It’s that time of year! The sun is out, birds are chirping, summer is just around the corner, and you know what that means? Purging the old to make room for the new. It’s Spring Cleaning season, baby. I’d like to think of it as “New Year's Resolutions: Take Two.” Spring is our second chance to tackle those promises we made to ourselves when we counted down to 2021.
However, something is holding me back from taking the fullest leap possible. The residue of 2020 still lingers on me. An old mildew smell, a grease stain I can’t get out.
I am drowning in last year’s “laundry.”
You know what I’m talking about, right? The pile of dirty clothes you leave on your floor for days, culminating into a mountain, bigger and bigger, until it’s too overwhelming to face.
That’s how last Spring felt.
In March of 2020, a hole was planted within me. A helpless, crushing, pit in my stomach. It plowed through my chest, making it hard to breathe or stand up. I covered the pain with binge watches, bottles of wine, and mindless drives with nowhere to go. I needed to feel in motion and whole again. Instead, the laundry piled up, clouding my vision of peace and stability.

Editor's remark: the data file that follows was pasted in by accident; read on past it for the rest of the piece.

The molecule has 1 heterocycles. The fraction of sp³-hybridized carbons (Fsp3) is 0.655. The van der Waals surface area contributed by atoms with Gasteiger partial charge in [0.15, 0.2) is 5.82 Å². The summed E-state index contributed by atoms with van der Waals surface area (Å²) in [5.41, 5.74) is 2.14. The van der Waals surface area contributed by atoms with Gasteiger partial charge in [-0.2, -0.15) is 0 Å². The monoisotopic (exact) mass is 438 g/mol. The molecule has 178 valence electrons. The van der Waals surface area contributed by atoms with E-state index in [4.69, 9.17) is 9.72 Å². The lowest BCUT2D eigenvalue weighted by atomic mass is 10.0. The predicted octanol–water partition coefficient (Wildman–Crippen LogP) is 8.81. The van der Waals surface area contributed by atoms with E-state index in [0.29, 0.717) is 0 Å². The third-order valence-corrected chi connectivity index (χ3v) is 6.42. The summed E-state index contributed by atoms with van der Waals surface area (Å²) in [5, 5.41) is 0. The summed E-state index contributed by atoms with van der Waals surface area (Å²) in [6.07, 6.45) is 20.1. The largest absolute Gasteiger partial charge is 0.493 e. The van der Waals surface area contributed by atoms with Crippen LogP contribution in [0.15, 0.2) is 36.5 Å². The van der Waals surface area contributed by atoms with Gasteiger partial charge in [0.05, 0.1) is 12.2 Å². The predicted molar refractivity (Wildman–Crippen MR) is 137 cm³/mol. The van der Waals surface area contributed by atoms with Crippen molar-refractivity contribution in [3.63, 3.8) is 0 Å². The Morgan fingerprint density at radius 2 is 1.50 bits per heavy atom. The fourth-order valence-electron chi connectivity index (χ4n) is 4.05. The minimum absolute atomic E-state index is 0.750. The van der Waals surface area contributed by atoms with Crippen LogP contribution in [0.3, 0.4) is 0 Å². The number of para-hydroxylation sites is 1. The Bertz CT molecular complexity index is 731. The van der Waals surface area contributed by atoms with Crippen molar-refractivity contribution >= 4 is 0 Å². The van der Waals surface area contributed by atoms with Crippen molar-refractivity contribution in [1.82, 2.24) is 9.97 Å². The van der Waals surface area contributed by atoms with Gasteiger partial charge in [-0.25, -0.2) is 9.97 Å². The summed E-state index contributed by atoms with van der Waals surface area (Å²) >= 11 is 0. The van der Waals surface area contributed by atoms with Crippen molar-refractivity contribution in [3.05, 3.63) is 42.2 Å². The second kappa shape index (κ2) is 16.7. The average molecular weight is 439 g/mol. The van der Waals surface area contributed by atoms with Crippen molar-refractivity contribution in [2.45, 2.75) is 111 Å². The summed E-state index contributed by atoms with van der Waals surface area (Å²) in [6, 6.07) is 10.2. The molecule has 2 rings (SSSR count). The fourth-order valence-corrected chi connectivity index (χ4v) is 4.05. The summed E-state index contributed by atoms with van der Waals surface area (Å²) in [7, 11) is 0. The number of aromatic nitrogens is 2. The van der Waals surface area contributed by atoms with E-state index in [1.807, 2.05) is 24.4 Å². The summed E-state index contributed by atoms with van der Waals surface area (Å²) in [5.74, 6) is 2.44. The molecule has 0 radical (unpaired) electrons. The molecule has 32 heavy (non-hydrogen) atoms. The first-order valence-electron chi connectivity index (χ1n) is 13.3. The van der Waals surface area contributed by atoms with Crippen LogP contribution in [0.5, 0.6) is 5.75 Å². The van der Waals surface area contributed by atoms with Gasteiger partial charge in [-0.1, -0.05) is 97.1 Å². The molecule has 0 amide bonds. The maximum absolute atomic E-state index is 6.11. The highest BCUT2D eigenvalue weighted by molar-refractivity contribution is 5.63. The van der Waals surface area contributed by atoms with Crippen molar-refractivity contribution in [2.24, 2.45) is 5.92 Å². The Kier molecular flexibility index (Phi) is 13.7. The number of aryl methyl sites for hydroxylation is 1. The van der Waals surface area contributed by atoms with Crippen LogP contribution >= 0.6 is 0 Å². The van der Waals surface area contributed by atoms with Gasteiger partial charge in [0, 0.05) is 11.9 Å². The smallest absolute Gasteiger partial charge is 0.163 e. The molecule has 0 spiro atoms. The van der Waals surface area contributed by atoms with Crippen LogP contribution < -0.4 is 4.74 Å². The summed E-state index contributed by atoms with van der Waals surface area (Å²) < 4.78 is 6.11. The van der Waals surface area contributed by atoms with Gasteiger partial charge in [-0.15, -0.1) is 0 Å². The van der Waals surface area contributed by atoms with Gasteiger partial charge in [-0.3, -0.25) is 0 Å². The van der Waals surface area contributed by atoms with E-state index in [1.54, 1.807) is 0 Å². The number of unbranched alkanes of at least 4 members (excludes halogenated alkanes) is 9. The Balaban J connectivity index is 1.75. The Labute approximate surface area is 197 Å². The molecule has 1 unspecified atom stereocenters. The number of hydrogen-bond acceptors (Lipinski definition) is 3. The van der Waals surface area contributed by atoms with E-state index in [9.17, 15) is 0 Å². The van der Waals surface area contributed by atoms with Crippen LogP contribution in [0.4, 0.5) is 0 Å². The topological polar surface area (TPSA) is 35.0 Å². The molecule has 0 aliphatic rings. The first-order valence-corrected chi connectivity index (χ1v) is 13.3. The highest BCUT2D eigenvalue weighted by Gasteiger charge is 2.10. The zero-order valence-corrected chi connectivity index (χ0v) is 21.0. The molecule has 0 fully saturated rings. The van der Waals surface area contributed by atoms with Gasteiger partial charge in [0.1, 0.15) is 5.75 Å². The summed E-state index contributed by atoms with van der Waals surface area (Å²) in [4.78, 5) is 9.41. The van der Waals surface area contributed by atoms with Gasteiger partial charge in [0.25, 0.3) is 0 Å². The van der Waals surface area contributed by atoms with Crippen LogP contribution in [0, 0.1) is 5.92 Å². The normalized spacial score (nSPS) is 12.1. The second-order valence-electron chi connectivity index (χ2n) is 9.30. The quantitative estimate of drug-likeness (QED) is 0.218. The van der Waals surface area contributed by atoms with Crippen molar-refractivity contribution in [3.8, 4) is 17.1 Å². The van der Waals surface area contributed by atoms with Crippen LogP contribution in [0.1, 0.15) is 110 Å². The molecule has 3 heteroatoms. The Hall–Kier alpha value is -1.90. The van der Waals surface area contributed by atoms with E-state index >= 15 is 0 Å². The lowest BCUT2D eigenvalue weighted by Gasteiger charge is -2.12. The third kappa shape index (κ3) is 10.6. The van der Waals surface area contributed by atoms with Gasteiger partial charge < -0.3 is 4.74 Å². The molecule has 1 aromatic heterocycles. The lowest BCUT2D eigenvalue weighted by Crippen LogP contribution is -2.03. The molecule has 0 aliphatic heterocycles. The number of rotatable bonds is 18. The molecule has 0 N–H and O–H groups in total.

Throughout the year, there were glimpses of light and hope for the future. Late night discussions with friends who made me feel alive, dressing up and putting on makeup to go to the living room, and scavenger hunts to spice up a COVID birthday. I grasped any joyful moment so tightly my fist hurt. Depression and hopelessness begged for my attention but I pushed it away, afraid of the pit I’d gotten to know so well.
Holding onto the good and ignoring the evil, doesn’t mean it disappears. The pile grows, slowly but sure enough as time goes on, the pile transforms into an uncontrollable mess. It’s not until you sort, load, and wait, that you’re finally at peace (that is, until another load builds up).